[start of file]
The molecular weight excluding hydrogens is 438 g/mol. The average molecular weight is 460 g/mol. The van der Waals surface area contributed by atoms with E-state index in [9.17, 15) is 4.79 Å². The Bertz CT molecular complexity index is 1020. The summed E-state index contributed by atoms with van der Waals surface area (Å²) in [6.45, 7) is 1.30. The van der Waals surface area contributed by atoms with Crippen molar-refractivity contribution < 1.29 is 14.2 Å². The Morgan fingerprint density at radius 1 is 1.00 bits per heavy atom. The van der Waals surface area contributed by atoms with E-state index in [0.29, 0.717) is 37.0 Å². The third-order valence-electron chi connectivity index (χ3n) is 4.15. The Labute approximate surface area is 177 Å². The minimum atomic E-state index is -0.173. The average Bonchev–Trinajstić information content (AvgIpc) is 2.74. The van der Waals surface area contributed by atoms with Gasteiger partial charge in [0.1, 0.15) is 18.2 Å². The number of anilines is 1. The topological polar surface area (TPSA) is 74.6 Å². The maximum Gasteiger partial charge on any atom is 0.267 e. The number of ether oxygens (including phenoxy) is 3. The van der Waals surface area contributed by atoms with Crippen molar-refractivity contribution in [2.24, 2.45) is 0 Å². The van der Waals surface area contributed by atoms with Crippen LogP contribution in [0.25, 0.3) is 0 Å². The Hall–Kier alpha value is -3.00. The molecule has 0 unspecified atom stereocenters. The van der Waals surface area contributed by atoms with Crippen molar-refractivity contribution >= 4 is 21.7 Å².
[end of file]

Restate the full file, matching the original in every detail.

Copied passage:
The molecular weight excluding hydrogens is 438 g/mol. The average molecular weight is 460 g/mol. The van der Waals surface area contributed by atoms with E-state index in [9.17, 15) is 4.79 Å². The Bertz CT molecular complexity index is 1020. The summed E-state index contributed by atoms with van der Waals surface area (Å²) in [6.45, 7) is 1.30. The van der Waals surface area contributed by atoms with Crippen molar-refractivity contribution < 1.29 is 14.2 Å². The Morgan fingerprint density at radius 1 is 1.00 bits per heavy atom. The van der Waals surface area contributed by atoms with E-state index in [0.29, 0.717) is 37.0 Å². The third-order valence-electron chi connectivity index (χ3n) is 4.15. The Labute approximate surface area is 177 Å². The minimum atomic E-state index is -0.173. The average Bonchev–Trinajstić information content (AvgIpc) is 2.74. The van der Waals surface area contributed by atoms with Gasteiger partial charge in [0.1, 0.15) is 18.2 Å². The number of anilines is 1. The topological polar surface area (TPSA) is 74.6 Å². The maximum Gasteiger partial charge on any atom is 0.267 e. The number of ether oxygens (including phenoxy) is 3. The van der Waals surface area contributed by atoms with Crippen molar-refractivity contribution in [2.24, 2.45) is 0 Å². The van der Waals surface area contributed by atoms with Crippen LogP contribution in [0.25, 0.3) is 0 Å². The Hall–Kier alpha value is -3.00. The molecule has 0 unspecified atom stereocenters. The van der Waals surface area contributed by atoms with Crippen molar-refractivity contribution >= 4 is 21.7 Å².